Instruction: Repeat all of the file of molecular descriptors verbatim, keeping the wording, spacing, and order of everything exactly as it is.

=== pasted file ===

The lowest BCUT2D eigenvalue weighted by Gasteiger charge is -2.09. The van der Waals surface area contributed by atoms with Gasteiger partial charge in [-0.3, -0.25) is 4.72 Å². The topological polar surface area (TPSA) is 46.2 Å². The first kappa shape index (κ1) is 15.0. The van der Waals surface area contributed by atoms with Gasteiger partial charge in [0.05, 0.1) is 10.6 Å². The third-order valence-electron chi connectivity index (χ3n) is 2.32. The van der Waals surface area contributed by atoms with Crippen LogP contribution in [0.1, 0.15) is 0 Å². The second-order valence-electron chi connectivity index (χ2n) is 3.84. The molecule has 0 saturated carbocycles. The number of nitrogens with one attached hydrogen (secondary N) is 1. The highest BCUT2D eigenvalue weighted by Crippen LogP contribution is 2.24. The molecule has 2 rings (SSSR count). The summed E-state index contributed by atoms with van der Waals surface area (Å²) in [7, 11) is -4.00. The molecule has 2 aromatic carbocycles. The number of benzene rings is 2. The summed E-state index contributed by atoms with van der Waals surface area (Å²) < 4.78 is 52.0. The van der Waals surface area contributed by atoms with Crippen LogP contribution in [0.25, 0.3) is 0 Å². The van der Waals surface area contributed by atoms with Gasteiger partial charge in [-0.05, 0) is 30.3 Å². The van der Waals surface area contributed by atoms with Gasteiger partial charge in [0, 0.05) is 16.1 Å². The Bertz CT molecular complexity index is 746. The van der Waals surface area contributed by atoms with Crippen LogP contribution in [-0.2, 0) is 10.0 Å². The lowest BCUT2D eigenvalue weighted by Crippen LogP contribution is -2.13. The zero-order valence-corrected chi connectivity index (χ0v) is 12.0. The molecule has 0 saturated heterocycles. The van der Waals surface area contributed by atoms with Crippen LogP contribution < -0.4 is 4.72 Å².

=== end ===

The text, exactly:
The lowest BCUT2D eigenvalue weighted by Gasteiger charge is -2.09. The van der Waals surface area contributed by atoms with Gasteiger partial charge in [-0.3, -0.25) is 4.72 Å². The topological polar surface area (TPSA) is 46.2 Å². The first kappa shape index (κ1) is 15.0. The van der Waals surface area contributed by atoms with Gasteiger partial charge in [0.05, 0.1) is 10.6 Å². The third-order valence-electron chi connectivity index (χ3n) is 2.32. The van der Waals surface area contributed by atoms with Crippen LogP contribution in [0.1, 0.15) is 0 Å². The second-order valence-electron chi connectivity index (χ2n) is 3.84. The molecule has 0 saturated carbocycles. The number of nitrogens with one attached hydrogen (secondary N) is 1. The highest BCUT2D eigenvalue weighted by Crippen LogP contribution is 2.24. The molecule has 2 rings (SSSR count). The summed E-state index contributed by atoms with van der Waals surface area (Å²) in [7, 11) is -4.00. The molecule has 2 aromatic carbocycles. The number of benzene rings is 2. The summed E-state index contributed by atoms with van der Waals surface area (Å²) < 4.78 is 52.0. The van der Waals surface area contributed by atoms with Crippen LogP contribution in [0.25, 0.3) is 0 Å². The van der Waals surface area contributed by atoms with Gasteiger partial charge in [-0.05, 0) is 30.3 Å². The van der Waals surface area contributed by atoms with Gasteiger partial charge in [0, 0.05) is 16.1 Å². The Bertz CT molecular complexity index is 746. The van der Waals surface area contributed by atoms with Crippen LogP contribution in [-0.2, 0) is 10.0 Å². The lowest BCUT2D eigenvalue weighted by Crippen LogP contribution is -2.13. The zero-order valence-corrected chi connectivity index (χ0v) is 12.0. The molecule has 0 saturated heterocycles. The van der Waals surface area contributed by atoms with Crippen LogP contribution < -0.4 is 4.72 Å².